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Physically meaningful means something that is, in principle, testable. That effectively means some measurement is possible that could answer a given question.

In the case of the arrow of time, we might say that we could, in principle, measure how heat flows as a way of determining changes in entropy in order to make a comparison between another universe's arrow of time to ours. Of course, this presumes tons of other stuff that would be relevant to that specific question (equal numbers of time dimensions, entropy change as a measure of the arrow of time, laws governing entropy being similar between universes, the ability to measure this in more than one universe from a meaningful perspective, etc.), which is what makes that question interesting, but it underscores the basic idea of "physically meaningful" as testable or measurable.

Much simpler examples that don't involve postulating other universes make the point more clearly. For example, we know it is not physically meaningful to talk about how close a radioactive atom is to decaying. By the above definition, this means that it is not possible, even in principle, to make measurements that allow you to answer the question "How soon before this specific atom decays?" It is only physically meaningful to talk about whether the atom has decayed or not, since this is something that can be measured, i.e. we can answer the question, "Has this atom decayed yet?"

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@Humble Ah, there's the rub. If you're talking about anything to do with another universe, you are, almost by definition, talking about something that isn't testable. If you're going back to your other question about the arrow of time, I'd say that it's not physically meaningful to talk about precisely because we can't measure it. –  Mitchell Jan 24 '11 at 2:36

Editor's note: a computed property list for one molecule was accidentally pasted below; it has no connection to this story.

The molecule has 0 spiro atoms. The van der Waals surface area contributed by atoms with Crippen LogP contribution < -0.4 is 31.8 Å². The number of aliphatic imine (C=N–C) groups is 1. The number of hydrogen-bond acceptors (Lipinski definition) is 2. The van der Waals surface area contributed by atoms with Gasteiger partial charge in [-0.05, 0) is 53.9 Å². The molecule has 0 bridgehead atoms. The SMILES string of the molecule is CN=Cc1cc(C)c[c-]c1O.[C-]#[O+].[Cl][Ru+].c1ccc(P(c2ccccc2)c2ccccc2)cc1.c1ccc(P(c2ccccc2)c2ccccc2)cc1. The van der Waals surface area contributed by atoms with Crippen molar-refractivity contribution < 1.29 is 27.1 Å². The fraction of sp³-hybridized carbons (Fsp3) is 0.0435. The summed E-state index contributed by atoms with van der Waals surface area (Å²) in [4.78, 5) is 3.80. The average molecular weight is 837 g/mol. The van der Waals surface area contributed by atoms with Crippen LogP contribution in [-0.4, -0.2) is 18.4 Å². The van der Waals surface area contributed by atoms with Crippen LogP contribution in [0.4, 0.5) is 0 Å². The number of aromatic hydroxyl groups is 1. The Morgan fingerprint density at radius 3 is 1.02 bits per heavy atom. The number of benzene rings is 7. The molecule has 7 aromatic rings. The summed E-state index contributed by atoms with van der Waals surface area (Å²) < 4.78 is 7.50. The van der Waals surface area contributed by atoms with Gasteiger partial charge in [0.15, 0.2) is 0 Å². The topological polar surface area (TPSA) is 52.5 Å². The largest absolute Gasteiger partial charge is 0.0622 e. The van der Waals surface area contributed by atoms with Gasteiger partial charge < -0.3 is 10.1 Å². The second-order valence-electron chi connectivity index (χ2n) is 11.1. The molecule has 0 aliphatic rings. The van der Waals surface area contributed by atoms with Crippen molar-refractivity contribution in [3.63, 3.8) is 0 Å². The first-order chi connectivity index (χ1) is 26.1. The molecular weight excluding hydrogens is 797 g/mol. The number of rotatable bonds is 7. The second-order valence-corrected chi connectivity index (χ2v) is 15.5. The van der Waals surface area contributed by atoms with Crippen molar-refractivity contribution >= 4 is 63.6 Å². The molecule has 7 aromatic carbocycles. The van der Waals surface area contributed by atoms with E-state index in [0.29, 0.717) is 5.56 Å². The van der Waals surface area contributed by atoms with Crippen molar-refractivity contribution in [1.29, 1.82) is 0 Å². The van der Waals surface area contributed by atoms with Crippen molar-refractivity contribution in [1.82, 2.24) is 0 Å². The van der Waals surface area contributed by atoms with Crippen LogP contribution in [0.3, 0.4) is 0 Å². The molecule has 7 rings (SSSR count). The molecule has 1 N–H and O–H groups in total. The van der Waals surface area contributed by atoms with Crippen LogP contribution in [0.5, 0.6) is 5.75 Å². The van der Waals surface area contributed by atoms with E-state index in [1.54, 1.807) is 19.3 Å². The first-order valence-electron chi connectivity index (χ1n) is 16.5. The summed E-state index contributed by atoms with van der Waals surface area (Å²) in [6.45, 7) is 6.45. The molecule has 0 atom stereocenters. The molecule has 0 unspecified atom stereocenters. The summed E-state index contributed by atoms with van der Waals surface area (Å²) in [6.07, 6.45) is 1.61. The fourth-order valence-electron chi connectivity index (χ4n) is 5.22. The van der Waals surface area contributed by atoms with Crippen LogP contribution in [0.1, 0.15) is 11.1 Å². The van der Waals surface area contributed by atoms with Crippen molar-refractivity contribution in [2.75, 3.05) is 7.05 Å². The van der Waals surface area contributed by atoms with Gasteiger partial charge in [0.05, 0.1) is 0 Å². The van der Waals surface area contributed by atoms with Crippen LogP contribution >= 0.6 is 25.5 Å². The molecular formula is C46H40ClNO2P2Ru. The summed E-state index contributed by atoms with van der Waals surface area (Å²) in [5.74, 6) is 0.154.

@Humble I think I just realized where the misunderstanding between us is happening. First, "measurement" means something specific and technical in physics (I think you know this already). Second, with regard to the arrow of time, the idea of an operator/eigenstate approach fails because there is no arrow of time at the quantum level. At best, the arrow of time comes about statistically from entropy. So if you insist on asking about a definition for physically meaningful in the context of the arrow of time, you'll run into problems achieving rigor. –  Mitchell Jan 24 '11 at 2:42
    
I like this discussion as I think its moving in the right direction. I'll have to think about this a little more. –  Humble Jan 26 '11 at 3:10
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A conceptual description of any aspect of the world is "physically meaningful" if one can conceive of an empirical test to distinguish between the consequences of that description and its negation.

However, whilst certain tests might be theoretically satisfactory, they might not be very practical. One can test for the existence of magnetic monopoles, but the a priori probability of detecting one is negligible, thus it is difficult in practice to tell whether magnetic monopoles exist or do not, even though their existence is "physically meaningful" in the sense given above.

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I think this is an incorrect comparison. Whether something is difficult to detect is different from whether it is executable. I can certainly set up experiments to detect monopoles, that the detection probability still hasn't reached threshold is not an indication of non executability. –  Humble Feb 1 '11 at 3:42